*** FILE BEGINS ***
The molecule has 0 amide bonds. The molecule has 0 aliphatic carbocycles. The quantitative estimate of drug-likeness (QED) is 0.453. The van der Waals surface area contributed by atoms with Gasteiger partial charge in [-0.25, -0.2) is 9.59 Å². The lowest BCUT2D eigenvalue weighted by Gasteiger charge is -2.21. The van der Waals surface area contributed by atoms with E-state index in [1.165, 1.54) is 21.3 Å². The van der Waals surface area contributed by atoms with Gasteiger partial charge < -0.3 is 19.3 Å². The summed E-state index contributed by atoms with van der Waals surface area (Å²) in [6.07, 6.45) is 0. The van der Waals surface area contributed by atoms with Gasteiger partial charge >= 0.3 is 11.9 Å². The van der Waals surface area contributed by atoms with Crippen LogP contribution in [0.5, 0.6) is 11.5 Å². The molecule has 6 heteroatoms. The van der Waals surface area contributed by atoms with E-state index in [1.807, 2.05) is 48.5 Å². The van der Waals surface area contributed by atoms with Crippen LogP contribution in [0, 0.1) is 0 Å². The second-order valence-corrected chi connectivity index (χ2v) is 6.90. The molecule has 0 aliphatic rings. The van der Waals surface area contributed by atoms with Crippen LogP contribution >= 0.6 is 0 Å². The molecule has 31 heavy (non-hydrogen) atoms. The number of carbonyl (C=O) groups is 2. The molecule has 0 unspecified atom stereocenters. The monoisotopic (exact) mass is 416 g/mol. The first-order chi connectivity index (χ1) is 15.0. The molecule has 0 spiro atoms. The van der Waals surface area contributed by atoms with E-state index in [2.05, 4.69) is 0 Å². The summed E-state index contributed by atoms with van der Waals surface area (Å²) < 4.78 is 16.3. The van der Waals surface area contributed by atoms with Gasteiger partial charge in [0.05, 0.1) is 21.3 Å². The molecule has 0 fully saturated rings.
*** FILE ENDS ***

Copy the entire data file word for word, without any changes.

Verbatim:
The molecule has 0 amide bonds. The molecule has 0 aliphatic carbocycles. The quantitative estimate of drug-likeness (QED) is 0.453. The van der Waals surface area contributed by atoms with Gasteiger partial charge in [-0.25, -0.2) is 9.59 Å². The lowest BCUT2D eigenvalue weighted by Gasteiger charge is -2.21. The van der Waals surface area contributed by atoms with E-state index in [1.165, 1.54) is 21.3 Å². The van der Waals surface area contributed by atoms with Gasteiger partial charge < -0.3 is 19.3 Å². The summed E-state index contributed by atoms with van der Waals surface area (Å²) in [6.07, 6.45) is 0. The van der Waals surface area contributed by atoms with Gasteiger partial charge >= 0.3 is 11.9 Å². The van der Waals surface area contributed by atoms with Crippen LogP contribution in [0.5, 0.6) is 11.5 Å². The molecule has 6 heteroatoms. The van der Waals surface area contributed by atoms with E-state index in [1.807, 2.05) is 48.5 Å². The van der Waals surface area contributed by atoms with Crippen LogP contribution in [0, 0.1) is 0 Å². The second-order valence-corrected chi connectivity index (χ2v) is 6.90. The molecule has 0 aliphatic rings. The van der Waals surface area contributed by atoms with Crippen LogP contribution >= 0.6 is 0 Å². The molecule has 31 heavy (non-hydrogen) atoms. The number of carbonyl (C=O) groups is 2. The molecule has 0 unspecified atom stereocenters. The monoisotopic (exact) mass is 416 g/mol. The first-order chi connectivity index (χ1) is 15.0. The molecule has 0 spiro atoms. The van der Waals surface area contributed by atoms with E-state index in [2.05, 4.69) is 0 Å². The summed E-state index contributed by atoms with van der Waals surface area (Å²) < 4.78 is 16.3. The van der Waals surface area contributed by atoms with Gasteiger partial charge in [0.05, 0.1) is 21.3 Å². The molecule has 0 fully saturated rings.